As the US Environmental Protection Agency issues a final rule requiring dental offices to use amalgam separators, the Australian Dental Industry Association (ADIA) is supporting proposals for the Australian government to run a national communications campaign promoting voluntary installation of dental amalgam waste traps and separators.
These proposals are associated with the nation’s likely ratification of the Minamata Convention on Mercury, a global treaty drafted to protect human health and the environment from the element’s adverse effects. Dental amalgam is among the most significant sources of waste mercury in the environment, according to the ADIA.
Containing approximately 50% mercury, dental amalgam is used in approximately a quarter of new fillings in Australia. Dental professionals there largely have adopted alternative products that don’t contain mercury instead, such as resin composites and glass ionomer, in most of their dental restoration work.
The Australian Dental Association notes that with more than 150 years of use, dental amalgam is safe and should continue to be available as a dental restorative material. However, the organization notes that its use should be minimized in children, pregnant or breastfeeding women, and individuals with kidney disease.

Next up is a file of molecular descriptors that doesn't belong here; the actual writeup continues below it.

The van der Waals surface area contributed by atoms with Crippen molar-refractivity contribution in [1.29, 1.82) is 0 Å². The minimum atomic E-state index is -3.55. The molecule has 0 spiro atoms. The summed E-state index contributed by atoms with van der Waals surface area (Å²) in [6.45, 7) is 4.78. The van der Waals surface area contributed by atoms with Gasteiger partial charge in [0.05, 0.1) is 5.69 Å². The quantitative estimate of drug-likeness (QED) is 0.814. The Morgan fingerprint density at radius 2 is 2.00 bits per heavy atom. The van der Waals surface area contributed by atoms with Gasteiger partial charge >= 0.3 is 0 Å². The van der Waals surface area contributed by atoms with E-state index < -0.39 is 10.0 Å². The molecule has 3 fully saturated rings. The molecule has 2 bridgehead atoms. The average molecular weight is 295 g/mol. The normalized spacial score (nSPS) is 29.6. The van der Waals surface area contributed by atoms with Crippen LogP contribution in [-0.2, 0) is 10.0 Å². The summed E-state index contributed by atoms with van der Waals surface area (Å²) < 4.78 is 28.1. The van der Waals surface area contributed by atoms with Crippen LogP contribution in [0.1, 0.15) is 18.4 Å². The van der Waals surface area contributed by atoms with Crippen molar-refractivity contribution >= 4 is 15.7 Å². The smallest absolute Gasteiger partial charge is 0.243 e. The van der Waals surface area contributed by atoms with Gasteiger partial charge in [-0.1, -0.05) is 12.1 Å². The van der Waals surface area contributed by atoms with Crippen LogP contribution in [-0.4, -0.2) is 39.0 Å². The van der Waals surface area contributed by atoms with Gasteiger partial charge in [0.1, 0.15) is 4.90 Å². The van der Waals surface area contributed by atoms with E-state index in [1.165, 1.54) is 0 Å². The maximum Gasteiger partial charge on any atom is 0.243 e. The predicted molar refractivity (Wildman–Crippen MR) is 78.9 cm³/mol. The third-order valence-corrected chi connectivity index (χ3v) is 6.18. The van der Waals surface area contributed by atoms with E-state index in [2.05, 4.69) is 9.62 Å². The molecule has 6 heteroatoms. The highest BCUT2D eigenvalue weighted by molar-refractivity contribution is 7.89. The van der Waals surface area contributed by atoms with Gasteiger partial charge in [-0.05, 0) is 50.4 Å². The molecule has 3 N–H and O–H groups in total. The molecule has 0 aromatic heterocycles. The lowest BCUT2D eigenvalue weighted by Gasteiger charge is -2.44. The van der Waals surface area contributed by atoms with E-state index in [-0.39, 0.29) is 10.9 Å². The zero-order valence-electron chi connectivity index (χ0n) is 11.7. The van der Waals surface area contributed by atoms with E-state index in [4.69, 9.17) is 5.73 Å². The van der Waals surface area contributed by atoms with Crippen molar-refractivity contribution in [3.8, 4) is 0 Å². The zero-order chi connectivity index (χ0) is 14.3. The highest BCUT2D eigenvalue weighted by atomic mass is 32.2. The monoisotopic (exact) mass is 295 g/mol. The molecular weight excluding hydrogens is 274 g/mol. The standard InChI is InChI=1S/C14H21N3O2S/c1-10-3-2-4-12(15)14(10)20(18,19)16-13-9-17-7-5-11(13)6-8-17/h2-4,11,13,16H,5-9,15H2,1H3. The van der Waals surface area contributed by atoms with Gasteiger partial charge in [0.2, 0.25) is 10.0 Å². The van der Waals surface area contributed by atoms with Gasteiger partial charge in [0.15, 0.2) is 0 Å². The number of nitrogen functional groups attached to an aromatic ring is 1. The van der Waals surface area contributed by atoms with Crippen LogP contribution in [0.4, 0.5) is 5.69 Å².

“Although the use of dental amalgam is showing a sustained decrease in Australia, mercury may be released into the environment from the removal of existing amalgams from patients during dental procedures such as replacement fillings, crowns, and extractions,” said Troy Williams, chief executive officer of ADIA.
Extracted amalgam materials are either rinsed into sewage systems or disposed of as municipal waste in Australia. There is currently no national regulation governing the use, control, or release of mercury waste from dental practices. Meanwhile, the Australian Dental Association offers guidelines for amalgam waste management, including the use of traps and separators.
The Australian government has accepted advice from ADIA that the best management practice to reduce mercury releases from dental facilities is to install traps and separators that collect the mercury-containing waste before it enters into the sewage system. The trapped waste then can be recycled for reuse as dental amalgam.
“The Australian government is proposing that after ratification of the Convention, it runs a national communications campaign promoting voluntary installation of dental amalgam waste traps and separators. This recommendation is supported by ADIA without qualification,” said Williams.
The Australian government estimates that this measure would collect about 1,300 kilograms of mercury each year.
“ADIA looks forward to working with the Australian government as it moves towards ratification of the Minamata Convention on Mercury and then putting in place the necessary arrangements to ensure that Australia meets its obligations,” said Williams.